“Are you guys going to protest the war, tomorrow?” a woman asked me and two others on Friday while we were sitting around the office.
I thought for a moment, and asked, “What war?”
“The Iraq war,” she said. “There’s a protest this Saturday.”
Sure enough, a small collection of vocal protesters gathered outside the Prime Minister’s office, one of numerous demonstrations that took place around the world.
I’m all for people excercising their right to free speech. And certainly protests on occasion efefct change. Can anybody say the Ukraine?
But protesting a war that’s two years old? What’s that going to accomplish? The mass protests held two years ago couldn’t derail the invasion, so I doubt very much that even smaller demonstrations will stop a war, two years into the conflict, after Iraqi elections.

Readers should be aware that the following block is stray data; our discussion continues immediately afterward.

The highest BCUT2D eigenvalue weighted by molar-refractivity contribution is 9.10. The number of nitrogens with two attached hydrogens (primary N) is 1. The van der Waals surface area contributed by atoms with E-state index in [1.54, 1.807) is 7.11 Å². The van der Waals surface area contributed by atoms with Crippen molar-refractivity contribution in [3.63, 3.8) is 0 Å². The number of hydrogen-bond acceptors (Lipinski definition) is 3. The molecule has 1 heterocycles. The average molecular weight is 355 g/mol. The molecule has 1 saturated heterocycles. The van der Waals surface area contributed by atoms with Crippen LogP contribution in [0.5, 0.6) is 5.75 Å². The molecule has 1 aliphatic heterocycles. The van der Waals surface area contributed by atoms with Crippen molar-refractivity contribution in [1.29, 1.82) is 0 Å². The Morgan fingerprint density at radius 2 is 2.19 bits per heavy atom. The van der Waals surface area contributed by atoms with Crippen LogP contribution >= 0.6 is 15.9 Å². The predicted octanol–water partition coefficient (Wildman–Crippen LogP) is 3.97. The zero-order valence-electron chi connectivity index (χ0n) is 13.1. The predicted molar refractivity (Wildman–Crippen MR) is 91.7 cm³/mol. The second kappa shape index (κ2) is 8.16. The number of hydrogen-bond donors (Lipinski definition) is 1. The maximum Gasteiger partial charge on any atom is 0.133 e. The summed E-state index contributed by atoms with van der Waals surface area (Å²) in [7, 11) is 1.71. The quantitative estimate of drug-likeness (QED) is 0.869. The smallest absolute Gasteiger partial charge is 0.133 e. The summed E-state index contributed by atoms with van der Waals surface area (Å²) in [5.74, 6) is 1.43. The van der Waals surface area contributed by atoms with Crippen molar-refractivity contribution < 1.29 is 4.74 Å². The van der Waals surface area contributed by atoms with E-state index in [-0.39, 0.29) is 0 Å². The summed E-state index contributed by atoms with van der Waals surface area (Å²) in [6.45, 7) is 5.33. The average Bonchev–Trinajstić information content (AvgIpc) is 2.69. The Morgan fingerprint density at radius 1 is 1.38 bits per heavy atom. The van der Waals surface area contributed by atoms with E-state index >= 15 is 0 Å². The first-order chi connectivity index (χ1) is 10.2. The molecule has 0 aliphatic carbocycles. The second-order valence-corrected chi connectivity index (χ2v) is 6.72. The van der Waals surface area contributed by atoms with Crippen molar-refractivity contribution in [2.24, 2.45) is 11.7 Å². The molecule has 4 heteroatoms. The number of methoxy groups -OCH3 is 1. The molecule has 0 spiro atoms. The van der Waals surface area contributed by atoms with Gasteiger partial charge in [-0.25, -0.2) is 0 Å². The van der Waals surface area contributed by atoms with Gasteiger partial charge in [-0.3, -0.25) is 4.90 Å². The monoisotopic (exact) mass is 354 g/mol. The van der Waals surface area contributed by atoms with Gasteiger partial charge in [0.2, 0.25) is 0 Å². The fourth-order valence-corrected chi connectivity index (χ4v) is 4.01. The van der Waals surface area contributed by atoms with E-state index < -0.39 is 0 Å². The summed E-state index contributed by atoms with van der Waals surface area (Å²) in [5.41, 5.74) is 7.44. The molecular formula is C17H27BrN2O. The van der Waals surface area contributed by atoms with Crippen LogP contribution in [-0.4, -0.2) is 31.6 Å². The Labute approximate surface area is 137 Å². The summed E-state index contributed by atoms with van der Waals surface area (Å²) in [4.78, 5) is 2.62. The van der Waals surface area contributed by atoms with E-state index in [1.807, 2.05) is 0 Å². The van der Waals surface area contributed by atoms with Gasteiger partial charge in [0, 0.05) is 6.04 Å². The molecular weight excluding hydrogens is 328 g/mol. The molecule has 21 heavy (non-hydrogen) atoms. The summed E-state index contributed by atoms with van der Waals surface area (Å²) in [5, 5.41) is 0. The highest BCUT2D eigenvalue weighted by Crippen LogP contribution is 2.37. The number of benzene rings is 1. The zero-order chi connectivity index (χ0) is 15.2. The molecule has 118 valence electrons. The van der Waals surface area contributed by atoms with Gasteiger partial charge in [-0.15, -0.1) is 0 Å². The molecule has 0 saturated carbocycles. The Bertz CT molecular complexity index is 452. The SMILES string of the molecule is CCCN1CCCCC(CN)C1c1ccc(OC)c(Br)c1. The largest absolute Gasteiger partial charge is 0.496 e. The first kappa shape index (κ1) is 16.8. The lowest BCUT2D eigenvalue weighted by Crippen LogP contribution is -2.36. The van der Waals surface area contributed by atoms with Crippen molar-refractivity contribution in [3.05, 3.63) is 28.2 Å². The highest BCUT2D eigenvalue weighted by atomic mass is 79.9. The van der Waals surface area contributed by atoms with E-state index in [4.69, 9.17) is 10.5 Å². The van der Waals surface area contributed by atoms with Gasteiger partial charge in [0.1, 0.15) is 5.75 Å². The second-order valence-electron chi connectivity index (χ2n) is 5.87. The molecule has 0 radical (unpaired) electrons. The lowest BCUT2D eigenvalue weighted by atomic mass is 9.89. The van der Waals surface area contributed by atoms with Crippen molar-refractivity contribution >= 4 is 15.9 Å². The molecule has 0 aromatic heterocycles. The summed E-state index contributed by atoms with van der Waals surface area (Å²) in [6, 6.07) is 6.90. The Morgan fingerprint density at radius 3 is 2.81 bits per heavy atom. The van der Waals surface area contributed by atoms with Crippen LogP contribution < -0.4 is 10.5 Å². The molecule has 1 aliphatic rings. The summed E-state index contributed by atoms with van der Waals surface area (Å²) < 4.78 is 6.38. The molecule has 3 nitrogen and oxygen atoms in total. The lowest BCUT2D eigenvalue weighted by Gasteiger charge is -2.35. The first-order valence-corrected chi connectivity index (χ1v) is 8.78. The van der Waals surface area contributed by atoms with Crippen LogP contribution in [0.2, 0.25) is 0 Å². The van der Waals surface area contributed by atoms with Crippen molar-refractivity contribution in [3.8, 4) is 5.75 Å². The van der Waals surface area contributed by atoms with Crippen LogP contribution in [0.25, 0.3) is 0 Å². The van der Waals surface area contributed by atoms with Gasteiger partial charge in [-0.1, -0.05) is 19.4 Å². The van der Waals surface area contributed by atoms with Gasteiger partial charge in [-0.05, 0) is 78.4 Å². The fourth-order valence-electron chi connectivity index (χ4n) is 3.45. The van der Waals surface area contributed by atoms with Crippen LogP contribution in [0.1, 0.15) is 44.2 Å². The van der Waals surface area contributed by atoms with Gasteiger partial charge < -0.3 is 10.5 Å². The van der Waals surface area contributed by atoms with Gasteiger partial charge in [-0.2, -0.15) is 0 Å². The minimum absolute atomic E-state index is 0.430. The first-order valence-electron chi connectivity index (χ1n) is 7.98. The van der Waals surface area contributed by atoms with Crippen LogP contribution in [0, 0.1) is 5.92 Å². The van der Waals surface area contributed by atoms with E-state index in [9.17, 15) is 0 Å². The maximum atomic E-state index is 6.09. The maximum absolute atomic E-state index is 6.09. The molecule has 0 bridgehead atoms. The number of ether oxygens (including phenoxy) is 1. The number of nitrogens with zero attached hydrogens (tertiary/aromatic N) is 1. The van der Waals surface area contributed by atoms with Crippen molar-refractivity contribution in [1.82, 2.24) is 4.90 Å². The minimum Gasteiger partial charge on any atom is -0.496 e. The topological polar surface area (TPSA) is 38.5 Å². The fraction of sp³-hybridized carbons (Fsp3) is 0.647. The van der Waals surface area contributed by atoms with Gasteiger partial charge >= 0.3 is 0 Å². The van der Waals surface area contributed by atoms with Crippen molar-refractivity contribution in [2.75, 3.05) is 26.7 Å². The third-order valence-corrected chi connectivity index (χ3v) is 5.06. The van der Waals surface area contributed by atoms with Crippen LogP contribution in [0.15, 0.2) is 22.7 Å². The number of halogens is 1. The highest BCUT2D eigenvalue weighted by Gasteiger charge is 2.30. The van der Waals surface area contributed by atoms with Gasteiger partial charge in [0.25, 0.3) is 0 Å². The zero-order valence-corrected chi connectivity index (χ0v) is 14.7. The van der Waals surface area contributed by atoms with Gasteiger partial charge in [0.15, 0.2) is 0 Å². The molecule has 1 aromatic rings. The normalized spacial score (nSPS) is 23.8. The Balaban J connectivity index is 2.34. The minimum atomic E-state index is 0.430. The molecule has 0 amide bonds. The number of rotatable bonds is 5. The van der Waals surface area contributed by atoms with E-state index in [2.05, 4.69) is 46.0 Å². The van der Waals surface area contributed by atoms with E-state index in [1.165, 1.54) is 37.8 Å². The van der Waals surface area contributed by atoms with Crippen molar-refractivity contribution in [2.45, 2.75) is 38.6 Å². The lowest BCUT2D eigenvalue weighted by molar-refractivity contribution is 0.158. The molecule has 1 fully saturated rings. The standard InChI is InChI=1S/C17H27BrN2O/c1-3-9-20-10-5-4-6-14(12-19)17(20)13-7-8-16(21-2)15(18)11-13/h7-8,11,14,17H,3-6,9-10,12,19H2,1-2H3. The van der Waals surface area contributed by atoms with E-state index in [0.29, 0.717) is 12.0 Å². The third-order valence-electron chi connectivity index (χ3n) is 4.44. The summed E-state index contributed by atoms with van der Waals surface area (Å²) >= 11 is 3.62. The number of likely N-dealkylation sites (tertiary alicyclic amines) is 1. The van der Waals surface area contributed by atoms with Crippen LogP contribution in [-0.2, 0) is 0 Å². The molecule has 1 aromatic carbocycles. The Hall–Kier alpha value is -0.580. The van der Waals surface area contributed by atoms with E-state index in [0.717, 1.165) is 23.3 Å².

There are those who will say that the protests serve as a reminder to our leaders that we haven’t forgotten their decisions. Others will say that the protests put political pressure on leaders, forcing them to withdrawl troops. But the truth is that protests serve only two real purposes. They are a chance for protesters to let off steam, and they enable demonstrators to feel as though they have a voice.
And who’s to say that the protesters are right, anyway?
Apparently, at the demonstration in Reykjavik, protesters distributed cards with the names of some of the dead, which were later placed on a black table outside the Prime Minister’s office. Then, after driving back home, the protesters rested up and later did what most everyone does on a Saturday night in Reykjavik: they went out and got drunk. Come Sunday, they slept late, and then engaged in the Sunday ritural of renting videos, and overdosing on chocolate and popcorn.
Meanwhile, more names were added to the cards. EW